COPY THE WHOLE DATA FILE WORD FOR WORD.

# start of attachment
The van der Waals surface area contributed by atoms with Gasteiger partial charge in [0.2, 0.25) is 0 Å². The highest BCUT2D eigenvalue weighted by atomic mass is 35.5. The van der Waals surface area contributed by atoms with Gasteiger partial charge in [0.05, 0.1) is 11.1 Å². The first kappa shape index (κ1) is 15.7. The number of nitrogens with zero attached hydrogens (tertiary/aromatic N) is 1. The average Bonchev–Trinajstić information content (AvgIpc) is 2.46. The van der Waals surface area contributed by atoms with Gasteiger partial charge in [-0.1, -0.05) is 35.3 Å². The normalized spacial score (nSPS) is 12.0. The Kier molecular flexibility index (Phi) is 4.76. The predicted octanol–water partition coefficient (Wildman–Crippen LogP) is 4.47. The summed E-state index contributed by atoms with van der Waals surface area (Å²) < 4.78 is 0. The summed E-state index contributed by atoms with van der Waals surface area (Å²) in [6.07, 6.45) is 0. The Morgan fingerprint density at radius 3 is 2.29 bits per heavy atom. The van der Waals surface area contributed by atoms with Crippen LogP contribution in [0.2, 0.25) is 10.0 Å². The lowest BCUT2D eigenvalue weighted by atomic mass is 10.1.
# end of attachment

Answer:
The van der Waals surface area contributed by atoms with Gasteiger partial charge in [0.2, 0.25) is 0 Å². The highest BCUT2D eigenvalue weighted by atomic mass is 35.5. The van der Waals surface area contributed by atoms with Gasteiger partial charge in [0.05, 0.1) is 11.1 Å². The first kappa shape index (κ1) is 15.7. The number of nitrogens with zero attached hydrogens (tertiary/aromatic N) is 1. The average Bonchev–Trinajstić information content (AvgIpc) is 2.46. The van der Waals surface area contributed by atoms with Gasteiger partial charge in [-0.1, -0.05) is 35.3 Å². The normalized spacial score (nSPS) is 12.0. The Kier molecular flexibility index (Phi) is 4.76. The predicted octanol–water partition coefficient (Wildman–Crippen LogP) is 4.47. The summed E-state index contributed by atoms with van der Waals surface area (Å²) < 4.78 is 0. The summed E-state index contributed by atoms with van der Waals surface area (Å²) in [6.07, 6.45) is 0. The Morgan fingerprint density at radius 3 is 2.29 bits per heavy atom. The van der Waals surface area contributed by atoms with Crippen LogP contribution in [0.2, 0.25) is 10.0 Å². The lowest BCUT2D eigenvalue weighted by atomic mass is 10.1.